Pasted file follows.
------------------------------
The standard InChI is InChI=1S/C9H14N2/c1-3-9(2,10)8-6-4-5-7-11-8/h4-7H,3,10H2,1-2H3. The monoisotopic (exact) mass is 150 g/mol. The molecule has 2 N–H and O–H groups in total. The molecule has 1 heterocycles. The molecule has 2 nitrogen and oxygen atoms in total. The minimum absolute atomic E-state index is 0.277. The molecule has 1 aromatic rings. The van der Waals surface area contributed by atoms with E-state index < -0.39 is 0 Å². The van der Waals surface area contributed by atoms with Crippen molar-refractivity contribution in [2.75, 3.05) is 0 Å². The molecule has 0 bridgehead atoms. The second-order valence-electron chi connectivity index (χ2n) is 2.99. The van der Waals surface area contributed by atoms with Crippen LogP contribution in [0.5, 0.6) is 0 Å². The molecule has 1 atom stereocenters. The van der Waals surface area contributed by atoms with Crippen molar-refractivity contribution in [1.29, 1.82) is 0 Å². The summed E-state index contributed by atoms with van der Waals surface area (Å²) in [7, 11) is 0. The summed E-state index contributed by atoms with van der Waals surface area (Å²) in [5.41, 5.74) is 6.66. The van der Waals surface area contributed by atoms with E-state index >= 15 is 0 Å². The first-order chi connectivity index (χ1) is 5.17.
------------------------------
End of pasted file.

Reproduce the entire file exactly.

The standard InChI is InChI=1S/C9H14N2/c1-3-9(2,10)8-6-4-5-7-11-8/h4-7H,3,10H2,1-2H3. The monoisotopic (exact) mass is 150 g/mol. The molecule has 2 N–H and O–H groups in total. The molecule has 1 heterocycles. The molecule has 2 nitrogen and oxygen atoms in total. The minimum absolute atomic E-state index is 0.277. The molecule has 1 aromatic rings. The van der Waals surface area contributed by atoms with E-state index < -0.39 is 0 Å². The van der Waals surface area contributed by atoms with Crippen molar-refractivity contribution in [2.75, 3.05) is 0 Å². The molecule has 0 bridgehead atoms. The second-order valence-electron chi connectivity index (χ2n) is 2.99. The van der Waals surface area contributed by atoms with Crippen LogP contribution in [0.5, 0.6) is 0 Å². The molecule has 1 atom stereocenters. The van der Waals surface area contributed by atoms with Crippen molar-refractivity contribution in [1.29, 1.82) is 0 Å². The summed E-state index contributed by atoms with van der Waals surface area (Å²) in [7, 11) is 0. The summed E-state index contributed by atoms with van der Waals surface area (Å²) in [5.41, 5.74) is 6.66. The van der Waals surface area contributed by atoms with E-state index >= 15 is 0 Å². The first-order chi connectivity index (χ1) is 5.17.